Papa knew what the Bolsheviks could do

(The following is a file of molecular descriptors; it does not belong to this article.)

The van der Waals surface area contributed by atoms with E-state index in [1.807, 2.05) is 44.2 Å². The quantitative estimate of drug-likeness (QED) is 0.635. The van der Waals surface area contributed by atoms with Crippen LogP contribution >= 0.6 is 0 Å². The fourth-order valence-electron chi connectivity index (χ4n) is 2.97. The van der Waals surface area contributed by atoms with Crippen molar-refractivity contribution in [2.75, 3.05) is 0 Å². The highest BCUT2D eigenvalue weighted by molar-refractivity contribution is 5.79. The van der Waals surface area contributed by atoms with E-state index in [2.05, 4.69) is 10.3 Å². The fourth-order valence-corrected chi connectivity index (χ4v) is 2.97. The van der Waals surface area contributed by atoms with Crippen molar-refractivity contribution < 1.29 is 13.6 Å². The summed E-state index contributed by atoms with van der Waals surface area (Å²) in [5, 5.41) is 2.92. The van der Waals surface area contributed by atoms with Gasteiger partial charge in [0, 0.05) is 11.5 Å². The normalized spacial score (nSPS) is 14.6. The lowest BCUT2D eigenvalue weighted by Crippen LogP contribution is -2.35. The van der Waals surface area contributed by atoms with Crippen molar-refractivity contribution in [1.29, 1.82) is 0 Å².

Nikolaj Bělanský was born on January 8, 1947 in Prague. His father, Maxim Belansky (originally Belansky), came from an aristocratic family living in Ananjiv, near Odessa, and graduated from the Nikolaev School of Military Engineers. He joined the institute in 1911 and, like most cadets, then served in the tsarist army. As a young junker, in 1917 he took part in the unsuccessful suppression of the Bolshevik riots. His father was killed in front of his eyes by Baltic sailors, and his mother did not recover from the attack on her family. Maxim fought in the Russian Civil War from 1917 to 1920 on the side of the White Guards, and then he managed to escape from Russia. He came to Prague in the second half of the 1920s via what was then Yugoslavia, when he graduated from university and obtained three engineering degrees while working. Among other things, he became a member of the secret society of the Gallipol Brotherhood. In 1938, he renounced his Nansen refugee passport, accepted Czechoslovak citizenship and got married. During World War II, he was imprisoned in Sachsenhausen, Germany, and Berlin. After his release in 1944, he recovered in Prague. During the May Uprising, members of the Revolutionary Guards raided their family apartment in Koubková Street, then it was looted and the family lost most of their property. Maxim was arrested shortly after the war by members of the NKVD (The People’s Commissariat for Internal Affairs), but apparently thanks to the inscription of his fellow prisoner from the Berlin prison, he avoided deportation to the Soviet Union. Maxim Bělanský died in 1950, when the witness was three years old. Nikolai trained as a bricklayer. In 1967 he received a call-up order for the military service and as his political profile was marked as unreliable, he was assigned to the technical battalion. At the time of filming (2020) he lived in the village of Pětikozly in the Mladá Boleslav region.